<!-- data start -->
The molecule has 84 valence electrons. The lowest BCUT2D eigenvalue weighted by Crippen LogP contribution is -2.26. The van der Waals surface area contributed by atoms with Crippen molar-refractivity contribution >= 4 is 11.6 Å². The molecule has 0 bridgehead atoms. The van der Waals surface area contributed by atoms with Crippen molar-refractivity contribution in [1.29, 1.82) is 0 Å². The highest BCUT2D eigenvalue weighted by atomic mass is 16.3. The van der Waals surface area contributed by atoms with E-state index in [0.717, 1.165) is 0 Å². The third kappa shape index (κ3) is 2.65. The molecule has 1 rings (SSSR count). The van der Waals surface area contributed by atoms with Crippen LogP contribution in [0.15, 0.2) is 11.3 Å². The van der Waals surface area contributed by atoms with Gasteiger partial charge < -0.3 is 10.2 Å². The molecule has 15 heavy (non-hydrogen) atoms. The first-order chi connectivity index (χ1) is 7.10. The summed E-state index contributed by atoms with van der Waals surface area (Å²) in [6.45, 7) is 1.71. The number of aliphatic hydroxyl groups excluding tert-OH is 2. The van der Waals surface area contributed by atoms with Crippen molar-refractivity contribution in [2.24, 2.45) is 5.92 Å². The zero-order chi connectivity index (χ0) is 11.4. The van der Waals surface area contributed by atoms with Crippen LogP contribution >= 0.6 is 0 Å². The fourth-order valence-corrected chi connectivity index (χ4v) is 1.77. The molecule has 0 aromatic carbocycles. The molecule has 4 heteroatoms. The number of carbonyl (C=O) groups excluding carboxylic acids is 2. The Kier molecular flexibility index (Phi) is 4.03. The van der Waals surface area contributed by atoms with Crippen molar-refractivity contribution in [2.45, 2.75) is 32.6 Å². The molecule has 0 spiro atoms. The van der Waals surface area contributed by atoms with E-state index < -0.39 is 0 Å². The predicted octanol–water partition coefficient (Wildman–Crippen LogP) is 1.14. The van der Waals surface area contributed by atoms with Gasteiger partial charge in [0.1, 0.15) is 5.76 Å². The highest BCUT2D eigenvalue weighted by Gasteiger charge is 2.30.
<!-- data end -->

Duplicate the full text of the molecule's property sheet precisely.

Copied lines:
The molecule has 84 valence electrons. The lowest BCUT2D eigenvalue weighted by Crippen LogP contribution is -2.26. The van der Waals surface area contributed by atoms with Crippen molar-refractivity contribution >= 4 is 11.6 Å². The molecule has 0 bridgehead atoms. The van der Waals surface area contributed by atoms with Crippen molar-refractivity contribution in [1.29, 1.82) is 0 Å². The highest BCUT2D eigenvalue weighted by atomic mass is 16.3. The van der Waals surface area contributed by atoms with E-state index in [0.717, 1.165) is 0 Å². The third kappa shape index (κ3) is 2.65. The molecule has 1 rings (SSSR count). The van der Waals surface area contributed by atoms with Crippen LogP contribution in [0.15, 0.2) is 11.3 Å². The van der Waals surface area contributed by atoms with Gasteiger partial charge < -0.3 is 10.2 Å². The molecule has 15 heavy (non-hydrogen) atoms. The first-order chi connectivity index (χ1) is 7.10. The summed E-state index contributed by atoms with van der Waals surface area (Å²) in [6.45, 7) is 1.71. The number of aliphatic hydroxyl groups excluding tert-OH is 2. The van der Waals surface area contributed by atoms with Crippen molar-refractivity contribution in [2.24, 2.45) is 5.92 Å². The zero-order chi connectivity index (χ0) is 11.4. The van der Waals surface area contributed by atoms with Crippen LogP contribution >= 0.6 is 0 Å². The fourth-order valence-corrected chi connectivity index (χ4v) is 1.77. The molecule has 0 aromatic carbocycles. The molecule has 4 heteroatoms. The number of carbonyl (C=O) groups excluding carboxylic acids is 2. The Kier molecular flexibility index (Phi) is 4.03. The van der Waals surface area contributed by atoms with Crippen molar-refractivity contribution in [2.45, 2.75) is 32.6 Å². The molecule has 0 spiro atoms. The van der Waals surface area contributed by atoms with E-state index < -0.39 is 0 Å². The predicted octanol–water partition coefficient (Wildman–Crippen LogP) is 1.14. The van der Waals surface area contributed by atoms with Gasteiger partial charge in [0.1, 0.15) is 5.76 Å². The highest BCUT2D eigenvalue weighted by Gasteiger charge is 2.30.